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SpaceWeather.com -- News and information about meteor showers, solar flares, auroras, and near-Earth asteroids
 
Solar wind
speed: 545.0 km/sec
density: 1.3 protons/cm3
explanation | more data
Updated: Today at 2217 UT
X-ray Solar Flares
6-hr max: M4
1952 UT Mar14
24-hr: M4
1952 UT Mar14
explanation | more data
Updated: Today at: 2300 UT
Daily Sun: 14 Mar 11
Sunspot 1166, the source of so many beautiful auroras, is about to rotate over the sun's western limb. Credit: SDO/HMI
Sunspot number: 64
What is the sunspot number?
Updated 13 Mar 2011

Spotless Days
Current Stretch: 0 days
2011 total: 1 day (1%)
2010 total: 51 days (14%)
2009 total: 260 days (71%)
Since 2004: 820 days
Typical Solar Min: 486 days

Updated 13 Mar 2011


The Radio Sun
10.7 cm flux: 113 sfu
explanation | more data
Updated 13 Mar 2011

Current Auroral Oval:
Switch to: Europe, USA, New Zealand, Antarctica
Credit: NOAA/POES
Planetary K-index
Now: Kp= 1 quiet
24-hr max: Kp= 1
quiet
explanation | more data
Interplanetary Mag. Field
Btotal: 4.3 nT
Bz: 3.4 nT north
explanation | more data
Updated: Today at 2219 UT
Coronal Holes: 14 Mar 11
Earth is inside a solar wind stream flowing from the indicated coronal hole. Credit: SDO/AIA.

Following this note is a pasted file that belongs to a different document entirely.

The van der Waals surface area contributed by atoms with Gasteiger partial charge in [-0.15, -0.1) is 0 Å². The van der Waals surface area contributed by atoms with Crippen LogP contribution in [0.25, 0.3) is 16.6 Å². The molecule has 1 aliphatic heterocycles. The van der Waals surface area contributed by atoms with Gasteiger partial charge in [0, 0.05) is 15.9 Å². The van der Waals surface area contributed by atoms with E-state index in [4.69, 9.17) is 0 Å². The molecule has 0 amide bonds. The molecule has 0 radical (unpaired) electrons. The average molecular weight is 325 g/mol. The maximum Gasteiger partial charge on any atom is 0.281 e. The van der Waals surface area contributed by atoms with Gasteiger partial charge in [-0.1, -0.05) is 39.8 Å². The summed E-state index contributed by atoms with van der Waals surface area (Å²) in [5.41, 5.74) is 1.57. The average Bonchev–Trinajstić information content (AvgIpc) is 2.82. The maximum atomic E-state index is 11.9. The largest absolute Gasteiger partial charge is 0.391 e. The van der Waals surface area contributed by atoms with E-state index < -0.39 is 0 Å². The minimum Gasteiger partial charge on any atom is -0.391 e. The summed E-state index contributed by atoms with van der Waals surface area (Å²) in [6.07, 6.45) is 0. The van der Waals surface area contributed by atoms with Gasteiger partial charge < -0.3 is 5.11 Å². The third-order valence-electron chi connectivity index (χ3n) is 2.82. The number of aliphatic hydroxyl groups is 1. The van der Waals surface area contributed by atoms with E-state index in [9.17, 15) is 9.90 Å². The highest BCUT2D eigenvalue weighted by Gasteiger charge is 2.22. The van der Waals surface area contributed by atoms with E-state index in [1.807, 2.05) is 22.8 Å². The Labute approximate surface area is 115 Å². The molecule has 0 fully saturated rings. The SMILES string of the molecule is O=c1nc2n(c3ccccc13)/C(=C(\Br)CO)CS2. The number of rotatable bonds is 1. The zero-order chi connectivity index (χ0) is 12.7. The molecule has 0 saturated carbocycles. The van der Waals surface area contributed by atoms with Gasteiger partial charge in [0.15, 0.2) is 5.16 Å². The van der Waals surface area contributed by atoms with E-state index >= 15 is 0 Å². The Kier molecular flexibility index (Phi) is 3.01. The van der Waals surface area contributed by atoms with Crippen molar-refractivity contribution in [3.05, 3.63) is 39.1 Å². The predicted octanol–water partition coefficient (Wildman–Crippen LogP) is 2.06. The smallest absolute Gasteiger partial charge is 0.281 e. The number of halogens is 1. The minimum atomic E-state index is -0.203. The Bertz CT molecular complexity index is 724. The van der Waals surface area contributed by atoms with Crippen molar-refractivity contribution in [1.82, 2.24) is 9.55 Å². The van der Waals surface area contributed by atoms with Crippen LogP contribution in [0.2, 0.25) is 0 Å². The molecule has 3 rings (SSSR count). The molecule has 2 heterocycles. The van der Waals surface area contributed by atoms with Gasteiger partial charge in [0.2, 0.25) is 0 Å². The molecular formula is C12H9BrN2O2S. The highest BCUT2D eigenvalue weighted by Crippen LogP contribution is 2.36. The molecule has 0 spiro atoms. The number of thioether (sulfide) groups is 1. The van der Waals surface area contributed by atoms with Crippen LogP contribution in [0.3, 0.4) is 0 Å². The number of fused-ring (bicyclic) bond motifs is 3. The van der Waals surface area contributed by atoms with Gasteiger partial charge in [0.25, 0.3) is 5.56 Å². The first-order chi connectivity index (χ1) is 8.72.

SPACE WEATHER
NOAA Forecasts
Updated at: 2011 Mar 14 2200 UTC
FLARE
0-24 hr
24-48 hr
CLASS M
40 %
20 %
CLASS X
05 %
01 %
Geomagnetic Storms:
Probabilities for significant disturbances in Earth's magnetic field are given for three activity levels: active, minor storm, severe storm
Updated at: 2011 Mar 14 2200 UTC
Mid-latitudes
0-24 hr
24-48 hr
ACTIVE
05 %
05 %
MINOR
01 %
01 %
SEVERE
01 %
01 %
High latitudes
0-24 hr
24-48 hr
ACTIVE
05 %
05 %
MINOR
01 %
01 %
SEVERE
01 %
01 %
 
Monday, Mar. 14, 2011
What's up in space
 

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Satellite flybys

HAPPY PI DAY: March 14th (3.14) is day and all around the world mathematicians are celebrating this compelling and mysterious constant of Nature. Pi appears in equations describing the orbits of planets, the colors of auroras, the structure of DNA. It's everywhere.

Humans have been struggling to calculate for thousands of years. Divide the circumference of a circle by its diameter; the ratio is . Sounds simple, but the devil is in the digits. While the value of is finite (a smidgen more than 3), the decimal number is infinitely long:

3.1415926535897932384626433832795
02884197169399375105820974944592307
81640628620899862803482534211706...more

Supercomputers have succeeded in calculating more than 2700 billion digits and they're still crunching. The weirdest way to compute : throw needles at a table or frozen hot dogs on the floor. Party time!

SUNSET PLANETS: When the sun sets tonight, go outside and look west. Jupiter and Mercury are beaming through the twilight:

Pete Lawrence took the picture on March 13th from Selsey UK. The largest and smallest planets in the Solar System were in conjunction in the evening twilight. It was a glorious sight."

Jupiter and Mercury will be on display all week. Tuesday, March 14th, and Wednesday, March 15th, are the best evenings to look as the two worlds converge to a scant separation of about 2o. Keep an eye on the sunset!

more images: from Tavi Greiner of Shallotte, NC; from Pete Glastonbury of Devizes, Wiltshire, UK